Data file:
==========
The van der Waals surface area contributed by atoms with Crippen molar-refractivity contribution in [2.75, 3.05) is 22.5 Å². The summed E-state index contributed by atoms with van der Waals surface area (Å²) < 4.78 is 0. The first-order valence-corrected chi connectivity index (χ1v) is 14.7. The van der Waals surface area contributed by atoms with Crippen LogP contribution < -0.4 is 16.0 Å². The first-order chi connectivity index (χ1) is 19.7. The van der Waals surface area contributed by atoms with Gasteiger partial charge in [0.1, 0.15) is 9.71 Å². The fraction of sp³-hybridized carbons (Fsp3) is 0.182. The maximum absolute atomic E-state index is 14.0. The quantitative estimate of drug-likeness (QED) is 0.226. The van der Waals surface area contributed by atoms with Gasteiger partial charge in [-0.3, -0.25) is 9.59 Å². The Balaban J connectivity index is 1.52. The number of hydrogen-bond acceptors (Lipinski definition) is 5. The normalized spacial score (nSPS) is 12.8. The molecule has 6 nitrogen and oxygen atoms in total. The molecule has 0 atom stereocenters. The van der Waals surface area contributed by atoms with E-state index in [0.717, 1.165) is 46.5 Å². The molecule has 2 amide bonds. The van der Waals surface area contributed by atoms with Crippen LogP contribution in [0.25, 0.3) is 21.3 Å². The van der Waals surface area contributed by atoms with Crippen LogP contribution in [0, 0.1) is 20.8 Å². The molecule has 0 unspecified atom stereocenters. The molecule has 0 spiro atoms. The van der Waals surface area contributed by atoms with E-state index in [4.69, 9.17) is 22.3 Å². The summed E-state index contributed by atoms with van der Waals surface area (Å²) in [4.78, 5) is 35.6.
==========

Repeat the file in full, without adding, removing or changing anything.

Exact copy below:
The van der Waals surface area contributed by atoms with Crippen molar-refractivity contribution in [2.75, 3.05) is 22.5 Å². The summed E-state index contributed by atoms with van der Waals surface area (Å²) < 4.78 is 0. The first-order valence-corrected chi connectivity index (χ1v) is 14.7. The van der Waals surface area contributed by atoms with Crippen LogP contribution < -0.4 is 16.0 Å². The first-order chi connectivity index (χ1) is 19.7. The van der Waals surface area contributed by atoms with Gasteiger partial charge in [0.1, 0.15) is 9.71 Å². The fraction of sp³-hybridized carbons (Fsp3) is 0.182. The maximum absolute atomic E-state index is 14.0. The quantitative estimate of drug-likeness (QED) is 0.226. The van der Waals surface area contributed by atoms with Gasteiger partial charge in [-0.3, -0.25) is 9.59 Å². The Balaban J connectivity index is 1.52. The number of hydrogen-bond acceptors (Lipinski definition) is 5. The normalized spacial score (nSPS) is 12.8. The molecule has 6 nitrogen and oxygen atoms in total. The molecule has 0 atom stereocenters. The van der Waals surface area contributed by atoms with E-state index in [0.717, 1.165) is 46.5 Å². The molecule has 2 amide bonds. The van der Waals surface area contributed by atoms with Crippen LogP contribution in [0.25, 0.3) is 21.3 Å². The van der Waals surface area contributed by atoms with Crippen LogP contribution in [0, 0.1) is 20.8 Å². The molecule has 0 unspecified atom stereocenters. The molecule has 0 spiro atoms. The van der Waals surface area contributed by atoms with E-state index in [4.69, 9.17) is 22.3 Å². The summed E-state index contributed by atoms with van der Waals surface area (Å²) in [4.78, 5) is 35.6.